To load images into your File Cabinet, navigate to it from the main TFS window. When you are logged in, a link to the File Cabinet appears in the left navigation bar. Note that on some sites you may have a choice of more than one File Cabinet to use. There are two file cabinets on most TFS sites: Personal and Shared. Images added to your personal file cabinet can only be viewed by you, while images added to the shared file cabinet are visible to other TFS users. Click the link to open the desired one.
The Add Folder button helps you organize the images in your File Cabinet.
Click the double up arrow to browse for and upload images. Choose the file you would like to add to the file cabinet by clicking on the "Choose File" button and selecting the file from your computer. Then click "Submit File" to add it to the file cabinet.
TFS supports a few different methods for moving images from the PACS workstation, where radiologists typically view them, into TFS so they are available in the authoring tool.
TFS can act as a DICOM receiver (SCP) so you can configure your PACS to send images directly to it. While the precise functionality varies from PACS to PACS, most current systems can be configured to send to alternate destinations. If you set up your TFS site as a destination, you can push image studies directly to it. While some PACS only allow you to send complete studies, others can be configured to send selected images (see, for example this MIRC Wiki article on configuring GE Centricity PACS to send selected images).
When you send images from PACS to TFS, they initially go into a case queue that only the logged in users of the site can see. While in that queue, the images retain patient identifying information so the author can find them. Multiple studies sent to TFS for a single patient will all be added to the same case. TFS even uses study acquisition date information from DICOM images to establish the time relationship of a patient's multiple studies. The initial study is set as the baseline and subsequent studies indicate how much later they were acquired (eg, "65 days later").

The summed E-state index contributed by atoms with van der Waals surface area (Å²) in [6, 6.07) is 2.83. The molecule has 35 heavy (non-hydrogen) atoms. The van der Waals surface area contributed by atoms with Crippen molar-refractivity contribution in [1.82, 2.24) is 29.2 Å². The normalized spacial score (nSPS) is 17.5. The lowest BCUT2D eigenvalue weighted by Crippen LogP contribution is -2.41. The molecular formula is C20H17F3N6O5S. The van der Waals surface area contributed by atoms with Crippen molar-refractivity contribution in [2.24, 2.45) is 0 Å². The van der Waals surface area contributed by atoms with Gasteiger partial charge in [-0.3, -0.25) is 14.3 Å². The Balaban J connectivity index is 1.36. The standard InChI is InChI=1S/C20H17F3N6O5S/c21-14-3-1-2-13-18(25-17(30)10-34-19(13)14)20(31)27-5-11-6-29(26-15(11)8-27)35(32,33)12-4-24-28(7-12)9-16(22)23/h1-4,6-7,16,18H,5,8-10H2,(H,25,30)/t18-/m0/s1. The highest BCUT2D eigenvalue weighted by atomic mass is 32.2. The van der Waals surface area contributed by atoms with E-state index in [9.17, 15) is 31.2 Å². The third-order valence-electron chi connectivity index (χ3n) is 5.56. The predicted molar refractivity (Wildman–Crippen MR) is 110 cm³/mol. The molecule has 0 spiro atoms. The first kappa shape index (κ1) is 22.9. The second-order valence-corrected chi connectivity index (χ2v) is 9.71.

Once the author opens the case, edits and saves it, patient information is removed and the case is moved from the case queue to the author's cases (and shared with whomever the author selects).
Some PACS systems—notably Fuji Synapse and Candelis—can connect to TFS using a standard set of DICOM protocols specified in the IHE Teaching File and Clinical Trial Export (TCE) profile. This method allows you to specify key images from a study to include in a case and to add supplemental information at the time of export to make it easier to find the images and author the case. The example below is based on Fuji Synapse's implementation of TCE.
At your workstation, open one or more studies that you would like to use to create a teaching file. You can select entire studies or individual images within studies. To select individual images, go to the Overview tile format (Right-click › Tile Formats › Overview) and click on the desired images. Selected images display surrounded by a white box.
When you've selected the images and studies you wish to send, click on the DICOM transfer button in the main toolbar.
When the dialog box pops up, select the tab labeled ‘to Teaching Archive.'
If you have selected individual images, you will see them in the list of selected items. If you select an entire study, you will see a single line for the study with item type Study Folder.
Scroll down, and select from the configured destinations, or enter the details for a new destination. In some Synapse systems, users cannot setup new Teaching Archives, but you should contact your system administrator if you wish to send to a MIRC TFS site not configured in your system.
In the Information for Manifest section, enter the details of the teaching file. There are only two required fields: title and archive user. Abstract and Additional Notes can be added if you think they will be helpful in creating the teaching file case.
In the Archive User field, enter the name you use to log into your MIRC TFS site.
If you want to fill in case details—including History, Findings, Discussion and Diagnosis—scroll down. Of course, you can always add or edit these on the RSNA TFS once the teaching file is created.
When you've added all the information you want to include, click Send. Sending may take a few minutes to complete, depending on the number of images you send and your network speed. When all the items are listed as completed, your case should be ready on the TFS site where you sent it. You can log in to view it, edit it, change access permissions—and all the other things TFS enables you to do with teaching file cases!
If there is no way to connect directly to a TFS site from their workstations, many radiologists save images for teaching files or presentations to removable media (such as a "thumb drive" or CD) and physically transfer them to a system where they can access TFS. This approach is inconvenient, hard to manage and prone to loss or exposure of information. However, if you are unable to persuade your IT administrator to connect to a TFS site via Patient-Centric Workflow or TCE, you can author cases using images stored on your local computer (or any accessible drive) using either the basic or advanced author tools as described above.